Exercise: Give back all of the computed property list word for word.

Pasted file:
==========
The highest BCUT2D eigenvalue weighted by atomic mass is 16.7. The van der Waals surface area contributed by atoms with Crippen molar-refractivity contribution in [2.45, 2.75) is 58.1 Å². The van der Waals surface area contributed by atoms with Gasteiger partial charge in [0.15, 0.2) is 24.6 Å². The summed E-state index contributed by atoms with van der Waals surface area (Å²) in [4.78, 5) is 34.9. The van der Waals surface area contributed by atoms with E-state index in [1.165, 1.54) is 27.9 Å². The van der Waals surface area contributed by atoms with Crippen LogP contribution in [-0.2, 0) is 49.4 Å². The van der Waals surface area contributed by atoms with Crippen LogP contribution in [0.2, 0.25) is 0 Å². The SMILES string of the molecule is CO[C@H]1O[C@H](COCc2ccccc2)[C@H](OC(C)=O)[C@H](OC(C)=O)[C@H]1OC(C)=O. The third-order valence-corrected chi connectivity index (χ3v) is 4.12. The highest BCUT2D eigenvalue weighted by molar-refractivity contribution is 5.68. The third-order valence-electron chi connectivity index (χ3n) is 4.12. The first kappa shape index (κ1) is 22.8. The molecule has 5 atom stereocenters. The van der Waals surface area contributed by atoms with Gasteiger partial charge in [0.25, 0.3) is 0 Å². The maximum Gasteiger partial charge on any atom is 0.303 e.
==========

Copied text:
The highest BCUT2D eigenvalue weighted by atomic mass is 16.7. The van der Waals surface area contributed by atoms with Crippen molar-refractivity contribution in [2.45, 2.75) is 58.1 Å². The van der Waals surface area contributed by atoms with Gasteiger partial charge in [0.15, 0.2) is 24.6 Å². The summed E-state index contributed by atoms with van der Waals surface area (Å²) in [4.78, 5) is 34.9. The van der Waals surface area contributed by atoms with E-state index in [1.165, 1.54) is 27.9 Å². The van der Waals surface area contributed by atoms with Crippen LogP contribution in [-0.2, 0) is 49.4 Å². The van der Waals surface area contributed by atoms with Crippen LogP contribution in [0.2, 0.25) is 0 Å². The SMILES string of the molecule is CO[C@H]1O[C@H](COCc2ccccc2)[C@H](OC(C)=O)[C@H](OC(C)=O)[C@H]1OC(C)=O. The third-order valence-corrected chi connectivity index (χ3v) is 4.12. The highest BCUT2D eigenvalue weighted by molar-refractivity contribution is 5.68. The third-order valence-electron chi connectivity index (χ3n) is 4.12. The first kappa shape index (κ1) is 22.8. The molecule has 5 atom stereocenters. The van der Waals surface area contributed by atoms with Gasteiger partial charge in [0.25, 0.3) is 0 Å². The maximum Gasteiger partial charge on any atom is 0.303 e.